Tuesday, January 26, 2010

Cash for Gold Scams: Exploiting Desperation and Ignorance

With the price of gold soaring, while the economy falters, selling little-used gold jewelry has become an attractive means for raising extra cash. In early December of 2009, gold hit a peak of over $1200 per troy ounce, about 3 times the just over $400 per troy ounce it sold for 5 years earlier. As a result the melt value of gold necklaces, rings, and bracelets, has become a valuable asset for many jewelry owners.

That fact has also been noticed by gold dealers, who do a brisk business these days buying up unwanted jewelry in order to extract, and resell the gold content. Commercial TV, and the Internet are awash with ads offering cash for gold. Unfortunately, many of these "cash for gold" operations are scamming their customers. It is easy to fool people, because many jewelry owners have no idea how to estimate the worth of what they own.

The Today Show on Friday January 22, reported that heavily advertised online sites, such as Cash4Gold.com, only pay between 11% to 29% of the value of the gold. The reporter interviewed Ben Popken from the consumer watchdog site consumerist.com that did a study on Internet cash-for-gold offers. According to Popken a pawnshop would pay far more for your gold jewelry than many of these Internet sites. You can see a video of the Today Show report and interview with Ben.

The advice is to always get more than one offer for any gold jewelry that you sell. But, it is actually not that hard to appraise your own gold, and determine if an offer is reasonable or not. I've even created a Web calculator to assist in doing your own appraisal. All you need is a kitchen or postal scale that determines weights in ounces (oz). Place your gold chain on the scale to determine the weight.

Next you need to know the purity, which is expressed in carats. If you have the original packaging, the purity is usually on the label. The most common gold alloy used in jewelry is 14 carat (although 10 carat and 18 carat are also widely used). Pure gold is 24 carat, which means that a 14-carat chain has (14/24) or 0.58333 gold content.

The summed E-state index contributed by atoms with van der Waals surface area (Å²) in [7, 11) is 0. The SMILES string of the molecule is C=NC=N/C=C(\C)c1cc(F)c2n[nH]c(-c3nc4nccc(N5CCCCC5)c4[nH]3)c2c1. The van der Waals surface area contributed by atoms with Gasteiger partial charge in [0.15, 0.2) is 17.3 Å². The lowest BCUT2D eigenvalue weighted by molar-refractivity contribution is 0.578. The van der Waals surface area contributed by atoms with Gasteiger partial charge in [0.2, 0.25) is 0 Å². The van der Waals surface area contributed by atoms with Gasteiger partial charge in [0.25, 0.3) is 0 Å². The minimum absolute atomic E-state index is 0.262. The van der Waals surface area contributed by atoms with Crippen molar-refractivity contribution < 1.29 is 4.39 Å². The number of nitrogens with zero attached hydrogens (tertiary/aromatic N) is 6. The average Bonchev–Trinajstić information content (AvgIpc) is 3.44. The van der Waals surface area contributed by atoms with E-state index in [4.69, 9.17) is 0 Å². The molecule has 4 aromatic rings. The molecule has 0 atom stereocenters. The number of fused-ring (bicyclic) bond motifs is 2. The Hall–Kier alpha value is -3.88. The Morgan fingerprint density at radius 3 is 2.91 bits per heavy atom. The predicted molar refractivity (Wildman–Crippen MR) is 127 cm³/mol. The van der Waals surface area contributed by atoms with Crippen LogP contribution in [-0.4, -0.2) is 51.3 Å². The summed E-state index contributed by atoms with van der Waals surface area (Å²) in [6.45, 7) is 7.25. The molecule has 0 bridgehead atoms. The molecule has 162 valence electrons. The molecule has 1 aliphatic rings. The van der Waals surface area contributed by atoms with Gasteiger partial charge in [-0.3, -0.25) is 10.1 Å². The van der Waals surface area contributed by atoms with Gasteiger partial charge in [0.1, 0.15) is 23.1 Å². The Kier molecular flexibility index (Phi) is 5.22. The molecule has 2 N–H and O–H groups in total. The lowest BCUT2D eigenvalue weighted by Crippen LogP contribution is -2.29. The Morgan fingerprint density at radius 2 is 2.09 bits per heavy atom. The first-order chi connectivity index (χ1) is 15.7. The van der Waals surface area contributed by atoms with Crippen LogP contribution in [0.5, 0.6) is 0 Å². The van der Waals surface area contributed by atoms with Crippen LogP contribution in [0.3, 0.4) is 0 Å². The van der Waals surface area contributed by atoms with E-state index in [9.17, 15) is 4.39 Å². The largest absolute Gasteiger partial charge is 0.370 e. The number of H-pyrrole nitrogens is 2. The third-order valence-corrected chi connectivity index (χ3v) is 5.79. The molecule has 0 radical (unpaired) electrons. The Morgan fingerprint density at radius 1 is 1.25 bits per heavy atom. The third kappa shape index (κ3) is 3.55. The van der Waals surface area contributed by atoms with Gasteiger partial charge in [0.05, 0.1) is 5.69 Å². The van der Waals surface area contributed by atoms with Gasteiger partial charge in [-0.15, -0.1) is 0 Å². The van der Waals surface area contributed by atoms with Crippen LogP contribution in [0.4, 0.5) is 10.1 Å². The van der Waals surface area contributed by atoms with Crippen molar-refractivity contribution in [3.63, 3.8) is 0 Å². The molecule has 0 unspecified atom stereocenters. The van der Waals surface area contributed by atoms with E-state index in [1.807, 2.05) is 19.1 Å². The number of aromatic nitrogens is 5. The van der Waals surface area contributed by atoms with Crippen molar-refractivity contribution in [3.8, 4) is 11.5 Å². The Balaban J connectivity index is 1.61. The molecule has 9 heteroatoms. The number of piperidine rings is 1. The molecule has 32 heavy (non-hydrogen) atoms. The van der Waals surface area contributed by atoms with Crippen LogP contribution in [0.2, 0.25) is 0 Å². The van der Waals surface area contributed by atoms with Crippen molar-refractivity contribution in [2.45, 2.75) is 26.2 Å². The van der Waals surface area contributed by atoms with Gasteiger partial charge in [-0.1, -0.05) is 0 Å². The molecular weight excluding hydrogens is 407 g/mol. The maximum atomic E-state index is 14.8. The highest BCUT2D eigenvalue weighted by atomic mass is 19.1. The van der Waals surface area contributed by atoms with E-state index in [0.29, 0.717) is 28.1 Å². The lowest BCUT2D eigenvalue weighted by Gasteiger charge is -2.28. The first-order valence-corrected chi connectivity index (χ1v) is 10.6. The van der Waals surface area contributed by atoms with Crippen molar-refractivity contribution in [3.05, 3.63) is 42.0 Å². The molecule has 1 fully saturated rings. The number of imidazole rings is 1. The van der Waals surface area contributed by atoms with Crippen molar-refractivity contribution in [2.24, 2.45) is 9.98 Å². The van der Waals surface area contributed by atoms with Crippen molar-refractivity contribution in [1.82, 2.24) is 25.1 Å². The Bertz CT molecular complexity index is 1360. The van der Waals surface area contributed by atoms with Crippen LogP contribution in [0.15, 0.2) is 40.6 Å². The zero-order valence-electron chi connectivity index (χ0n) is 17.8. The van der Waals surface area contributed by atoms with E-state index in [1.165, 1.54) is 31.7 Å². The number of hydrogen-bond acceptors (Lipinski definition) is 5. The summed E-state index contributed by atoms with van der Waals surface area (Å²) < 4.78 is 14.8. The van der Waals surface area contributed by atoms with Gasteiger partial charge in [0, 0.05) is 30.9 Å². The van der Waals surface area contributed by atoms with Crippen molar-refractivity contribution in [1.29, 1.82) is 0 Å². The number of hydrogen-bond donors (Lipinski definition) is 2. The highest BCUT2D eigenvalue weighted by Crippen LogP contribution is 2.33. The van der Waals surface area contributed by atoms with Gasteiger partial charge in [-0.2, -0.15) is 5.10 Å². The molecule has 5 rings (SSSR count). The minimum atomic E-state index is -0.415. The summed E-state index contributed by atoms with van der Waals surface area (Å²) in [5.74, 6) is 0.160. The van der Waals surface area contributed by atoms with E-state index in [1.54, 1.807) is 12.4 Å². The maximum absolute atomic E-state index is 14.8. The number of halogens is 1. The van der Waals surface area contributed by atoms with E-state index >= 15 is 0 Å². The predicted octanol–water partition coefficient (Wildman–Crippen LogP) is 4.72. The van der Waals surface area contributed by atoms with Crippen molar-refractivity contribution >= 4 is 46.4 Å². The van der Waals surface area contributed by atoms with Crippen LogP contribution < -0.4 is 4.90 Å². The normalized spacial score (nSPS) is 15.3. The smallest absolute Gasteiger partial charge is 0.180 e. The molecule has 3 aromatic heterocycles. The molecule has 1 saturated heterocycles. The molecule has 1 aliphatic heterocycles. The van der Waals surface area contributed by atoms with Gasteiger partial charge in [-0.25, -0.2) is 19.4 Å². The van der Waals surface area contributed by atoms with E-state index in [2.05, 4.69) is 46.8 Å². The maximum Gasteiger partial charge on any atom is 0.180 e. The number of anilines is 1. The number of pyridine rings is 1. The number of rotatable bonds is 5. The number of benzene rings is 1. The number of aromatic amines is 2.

The spot price of gold varies by the day. Updates can be found at many financial and precious metal Websites, such as goldline.com. Today the price is about $1100 per troy ounce. A troy ounce is slightly more than a postal, or food ounce, it is 1.09714 ounce to be exact. That means an ounce measured on a postal scale is (1/1.09714) or 0.91146071 troy ounce.

Those are all the numbers you need to appraise the gold content of your jewelry. Suppose your 14-carat gold chain tips your food scale at 1.5 ounce. You own (14/24) x 1.5, or 0.875 ounce of gold. That is 0.875 x 0.91146071, or 0.7975 troy ounce. The dollar value today would be $1100 x 0.7975, or $877.

Obviously no dealer will offer you that much for your gold chain. The dealer needs to cover costs of overhead, purifying the gold, and reselling it. The dealer will not be in business without a markup. But, if you are offered $250 for the chain, an amount that might seem like a lot, you are getting ripped off. The dealer's services are not worth that much of a difference between the spot price and the offer. A local pawnshop might offer 75% of the value, or $658.

If you want to estimate the value of your gold, get out your food scale and use this calculator.

3 comments:

rupinder said...

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Cash for Gold

Anonymous said...

I hear a lot about these scam and so a buddy of mine refer me to a company under Simply Gold.ca. What I can tell you is that they followed me all the way through the process by emails giving very good customer service and had very good money at the end. I previously had 3 estimates, 2 at jewelry stores and 1 at a pawn shop and got way more with these guys! I think there not the type who will spend time on the phone wasting your time but more paying fair from the start. Check it out. www.SimplyGold.ca

Regards!

ahnn said...

When there is money involved, there are always people that trying to trick you to get your money. These scams are nothing new. You just need to be extra careful.

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